Four words. That was all it took to change my life forever. The day was April 24th in the year of 1775 when my father said it, and everything turned into a distant story. Something impossible but somehow true. I didn’t know it then, but it was the sentence that really started my life. I’m going to fight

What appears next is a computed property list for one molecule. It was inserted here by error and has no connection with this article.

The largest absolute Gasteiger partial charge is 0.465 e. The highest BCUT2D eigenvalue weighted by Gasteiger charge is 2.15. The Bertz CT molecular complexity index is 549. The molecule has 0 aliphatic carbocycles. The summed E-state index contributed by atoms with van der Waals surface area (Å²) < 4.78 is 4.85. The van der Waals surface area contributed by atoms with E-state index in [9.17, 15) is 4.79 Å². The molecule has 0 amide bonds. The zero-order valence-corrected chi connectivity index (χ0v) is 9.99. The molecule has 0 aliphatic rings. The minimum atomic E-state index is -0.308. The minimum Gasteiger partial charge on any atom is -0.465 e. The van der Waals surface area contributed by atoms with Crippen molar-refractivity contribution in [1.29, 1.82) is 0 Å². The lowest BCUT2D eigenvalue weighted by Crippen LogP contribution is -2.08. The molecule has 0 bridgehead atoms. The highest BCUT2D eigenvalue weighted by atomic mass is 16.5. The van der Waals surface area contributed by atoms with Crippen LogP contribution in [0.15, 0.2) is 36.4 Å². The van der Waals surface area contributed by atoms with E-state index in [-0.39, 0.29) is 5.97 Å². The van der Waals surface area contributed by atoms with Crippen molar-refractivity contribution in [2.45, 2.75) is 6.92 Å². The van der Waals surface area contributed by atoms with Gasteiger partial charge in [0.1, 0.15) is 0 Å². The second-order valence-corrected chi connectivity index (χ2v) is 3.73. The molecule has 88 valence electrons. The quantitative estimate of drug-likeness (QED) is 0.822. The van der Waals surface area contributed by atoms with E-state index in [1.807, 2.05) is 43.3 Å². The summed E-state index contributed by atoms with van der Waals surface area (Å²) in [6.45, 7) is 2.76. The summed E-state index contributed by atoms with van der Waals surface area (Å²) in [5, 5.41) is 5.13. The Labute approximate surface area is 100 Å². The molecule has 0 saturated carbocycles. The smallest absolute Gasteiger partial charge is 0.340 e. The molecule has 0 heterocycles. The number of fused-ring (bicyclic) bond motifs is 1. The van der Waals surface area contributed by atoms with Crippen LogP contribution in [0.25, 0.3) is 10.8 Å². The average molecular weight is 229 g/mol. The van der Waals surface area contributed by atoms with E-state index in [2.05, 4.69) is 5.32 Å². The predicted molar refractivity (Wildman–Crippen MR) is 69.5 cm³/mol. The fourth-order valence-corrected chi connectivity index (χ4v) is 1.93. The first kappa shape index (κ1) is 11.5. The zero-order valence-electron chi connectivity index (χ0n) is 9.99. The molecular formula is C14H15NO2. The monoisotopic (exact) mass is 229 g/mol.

“But Father!” “No, Amelia. I know it’s been hard since your mother died from scarlet fever but your brother and I have to fight in the war. The country requires us to.” “Surely you can just hide when they come pick you up? No one will search for you.” “We already signed up. And hiding is not an honorable thing to do. Do you know how many soldiers are out there fighting for freedom from England? They’re all risking their lives, and we should be doing the same. Now leave me to my packing, and stop protesting. There’s nothing you can do.” I scowled and ran out the door, tears flowing down my face as if my eyes were overfilled blue lakes, just waiting for a chance to explode. I crouched down at the side of the barn and cried, letting everything out. Nothing was fair! Why couldn’t I get a say in anything? It was always Father or my older brother William bossing me around. Amelia, do that. Amelia, do this. Amelia, stop interrupting! Amelia, go to your room! And whenever I tried to say something they would just thrust a broom or a mop in my hands and tell me to leave them be. As if they were so high up they could give everybody orders. Suddenly, a shadow fell onto me. I looked up and saw Mrs. Carpathia, my neighbor standing above me. “Amelia?” she said softly. “Go away,” I said through tears. “You’re upset about your father, aren’t you,” Mrs. Carpathia guessed. I kept my head down and didn’t say anything, although I had to gulp back a sob. “You know, Amelia,” she began, stroking back my fiery red hair. “When I was a little girl, even smaller than you, my father went to fight in the French and Indian War. I was devastated when he told me, and I cried for days on end. I’ll never forget the day when he came back a year later in a horse-drawn wagon from a wounded leg. It was horrible, with the doctors running around and blood spilling onto the filthy, roughly tied bandages. My mother crying occasionally, but she would usually just sit silently, as if in her mind the world had already ended. That everything was over. Even though I try not to show it, that scar is still in me, memory of the days of the past. But I learned to forget what happened before, and concentrate on what really matters. The present. Now-” “Well you’re lucky!” I cried, interrupting. “What if Father doesn’t come back? And William was my only friend, even if he is a pest sometimes. I’ve already lost my mother and my grandparents. I don’t want to give up anybody else!” Weeping harder than ever, I tore myself out of Mrs. Carpathia’s grasp and ran into the woods. Even as branches caught on my favorite cherry red dress and ripped the cloth, I kept going and going and going. Farther than I’ve ever gone before. When I finally stopped besides a small stream cutting through the rugged landscape, it was turning dark. My stomach ached with hunger, and my mouth was as dry as a well in the middle of summer. I gratefully crouched by the stream and carefully brought a handful of water up to my parched lips. It felt like a butterfly was dancing across them, light and graceful. Unable to resist, I dunked my whole head in, washing my tangled hair and scrubbing until I was as clean as a whistle. When I had drunk my fill and tidied up a little, the sky was turning a threatening shade of black and a cool night breeze was stirring the air. Reluctantly standing up, I stretched my stiff limbs and looked around for a good place to spend the night before I had to return to the horrible place called home. At last I decided on a tiny spot where three trees intersected, forming a little cocoon. I covered it with fresh grass and used a pile of leaves as a pillow. Barely managing to squeeze myself into the petite space, I tried to make myself as comfortable as I could with my head between my knees and my arms intertwined with my legs. Inhaling the sweet scent of fresh earth, however, gave me new hope. Perhaps everything would turn out right. Father and William would stay at home with me, and the war would be like a pesky fly outside closed windows. We would be safe and sound, enjoying life as it was.